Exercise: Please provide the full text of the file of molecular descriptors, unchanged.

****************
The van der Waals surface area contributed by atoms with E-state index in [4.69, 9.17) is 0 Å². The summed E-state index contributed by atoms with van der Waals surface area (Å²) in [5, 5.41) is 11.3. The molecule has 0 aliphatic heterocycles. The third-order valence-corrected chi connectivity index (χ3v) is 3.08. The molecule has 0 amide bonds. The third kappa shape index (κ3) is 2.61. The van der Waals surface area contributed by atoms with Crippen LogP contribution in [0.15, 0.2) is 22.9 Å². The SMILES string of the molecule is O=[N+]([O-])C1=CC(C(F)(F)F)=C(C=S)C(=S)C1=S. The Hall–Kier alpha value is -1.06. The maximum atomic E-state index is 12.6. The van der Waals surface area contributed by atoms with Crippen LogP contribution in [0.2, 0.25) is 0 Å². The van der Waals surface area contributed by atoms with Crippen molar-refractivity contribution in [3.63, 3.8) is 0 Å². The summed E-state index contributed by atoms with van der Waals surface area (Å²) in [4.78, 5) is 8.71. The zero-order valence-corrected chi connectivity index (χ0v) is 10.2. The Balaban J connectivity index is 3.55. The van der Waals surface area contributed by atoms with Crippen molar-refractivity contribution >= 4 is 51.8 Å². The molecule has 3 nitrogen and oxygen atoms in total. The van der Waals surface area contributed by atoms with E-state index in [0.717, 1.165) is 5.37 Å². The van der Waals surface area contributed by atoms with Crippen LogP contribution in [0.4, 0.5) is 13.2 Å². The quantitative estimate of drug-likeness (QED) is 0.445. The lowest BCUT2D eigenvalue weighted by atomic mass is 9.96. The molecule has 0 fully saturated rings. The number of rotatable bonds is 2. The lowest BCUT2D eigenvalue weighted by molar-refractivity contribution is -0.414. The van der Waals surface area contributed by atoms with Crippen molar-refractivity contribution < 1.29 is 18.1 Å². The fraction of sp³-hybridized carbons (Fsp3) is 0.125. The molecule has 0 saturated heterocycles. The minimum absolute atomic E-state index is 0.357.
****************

The van der Waals surface area contributed by atoms with E-state index in [4.69, 9.17) is 0 Å². The summed E-state index contributed by atoms with van der Waals surface area (Å²) in [5, 5.41) is 11.3. The molecule has 0 aliphatic heterocycles. The third-order valence-corrected chi connectivity index (χ3v) is 3.08. The molecule has 0 amide bonds. The third kappa shape index (κ3) is 2.61. The van der Waals surface area contributed by atoms with Crippen LogP contribution in [0.15, 0.2) is 22.9 Å². The SMILES string of the molecule is O=[N+]([O-])C1=CC(C(F)(F)F)=C(C=S)C(=S)C1=S. The Hall–Kier alpha value is -1.06. The maximum atomic E-state index is 12.6. The van der Waals surface area contributed by atoms with Crippen LogP contribution in [0.2, 0.25) is 0 Å². The van der Waals surface area contributed by atoms with Crippen molar-refractivity contribution in [3.63, 3.8) is 0 Å². The summed E-state index contributed by atoms with van der Waals surface area (Å²) in [4.78, 5) is 8.71. The zero-order valence-corrected chi connectivity index (χ0v) is 10.2. The Balaban J connectivity index is 3.55. The van der Waals surface area contributed by atoms with Crippen molar-refractivity contribution >= 4 is 51.8 Å². The molecule has 3 nitrogen and oxygen atoms in total. The van der Waals surface area contributed by atoms with E-state index in [0.717, 1.165) is 5.37 Å². The van der Waals surface area contributed by atoms with Crippen LogP contribution in [0.4, 0.5) is 13.2 Å². The quantitative estimate of drug-likeness (QED) is 0.445. The lowest BCUT2D eigenvalue weighted by atomic mass is 9.96. The molecule has 0 fully saturated rings. The number of rotatable bonds is 2. The lowest BCUT2D eigenvalue weighted by molar-refractivity contribution is -0.414. The van der Waals surface area contributed by atoms with Crippen molar-refractivity contribution < 1.29 is 18.1 Å². The fraction of sp³-hybridized carbons (Fsp3) is 0.125. The molecule has 0 saturated heterocycles. The minimum absolute atomic E-state index is 0.357.